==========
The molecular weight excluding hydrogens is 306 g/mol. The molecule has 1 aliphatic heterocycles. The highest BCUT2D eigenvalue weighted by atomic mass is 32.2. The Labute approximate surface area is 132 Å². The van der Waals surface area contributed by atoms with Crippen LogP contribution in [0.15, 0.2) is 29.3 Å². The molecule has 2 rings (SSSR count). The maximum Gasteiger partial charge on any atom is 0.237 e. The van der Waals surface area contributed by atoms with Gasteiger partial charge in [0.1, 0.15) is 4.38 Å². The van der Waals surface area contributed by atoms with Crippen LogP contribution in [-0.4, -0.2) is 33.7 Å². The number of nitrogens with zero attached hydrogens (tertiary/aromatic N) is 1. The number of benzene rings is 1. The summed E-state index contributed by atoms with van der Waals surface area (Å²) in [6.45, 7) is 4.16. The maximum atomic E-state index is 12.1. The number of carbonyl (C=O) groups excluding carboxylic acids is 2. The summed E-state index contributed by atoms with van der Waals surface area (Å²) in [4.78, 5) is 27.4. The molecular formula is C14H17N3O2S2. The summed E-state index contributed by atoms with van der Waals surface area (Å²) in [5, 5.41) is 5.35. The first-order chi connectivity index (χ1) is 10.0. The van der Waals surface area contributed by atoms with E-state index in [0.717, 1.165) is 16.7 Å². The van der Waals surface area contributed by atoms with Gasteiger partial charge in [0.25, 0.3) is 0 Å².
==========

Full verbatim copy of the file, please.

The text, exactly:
The molecular weight excluding hydrogens is 306 g/mol. The molecule has 1 aliphatic heterocycles. The highest BCUT2D eigenvalue weighted by atomic mass is 32.2. The Labute approximate surface area is 132 Å². The van der Waals surface area contributed by atoms with Crippen LogP contribution in [0.15, 0.2) is 29.3 Å². The molecule has 2 rings (SSSR count). The maximum Gasteiger partial charge on any atom is 0.237 e. The van der Waals surface area contributed by atoms with Gasteiger partial charge in [0.1, 0.15) is 4.38 Å². The van der Waals surface area contributed by atoms with Crippen LogP contribution in [-0.4, -0.2) is 33.7 Å². The number of nitrogens with zero attached hydrogens (tertiary/aromatic N) is 1. The number of benzene rings is 1. The summed E-state index contributed by atoms with van der Waals surface area (Å²) in [6.45, 7) is 4.16. The maximum atomic E-state index is 12.1. The number of carbonyl (C=O) groups excluding carboxylic acids is 2. The summed E-state index contributed by atoms with van der Waals surface area (Å²) in [4.78, 5) is 27.4. The molecular formula is C14H17N3O2S2. The summed E-state index contributed by atoms with van der Waals surface area (Å²) in [5, 5.41) is 5.35. The first-order chi connectivity index (χ1) is 10.0. The van der Waals surface area contributed by atoms with E-state index in [0.717, 1.165) is 16.7 Å². The van der Waals surface area contributed by atoms with Gasteiger partial charge in [0.25, 0.3) is 0 Å².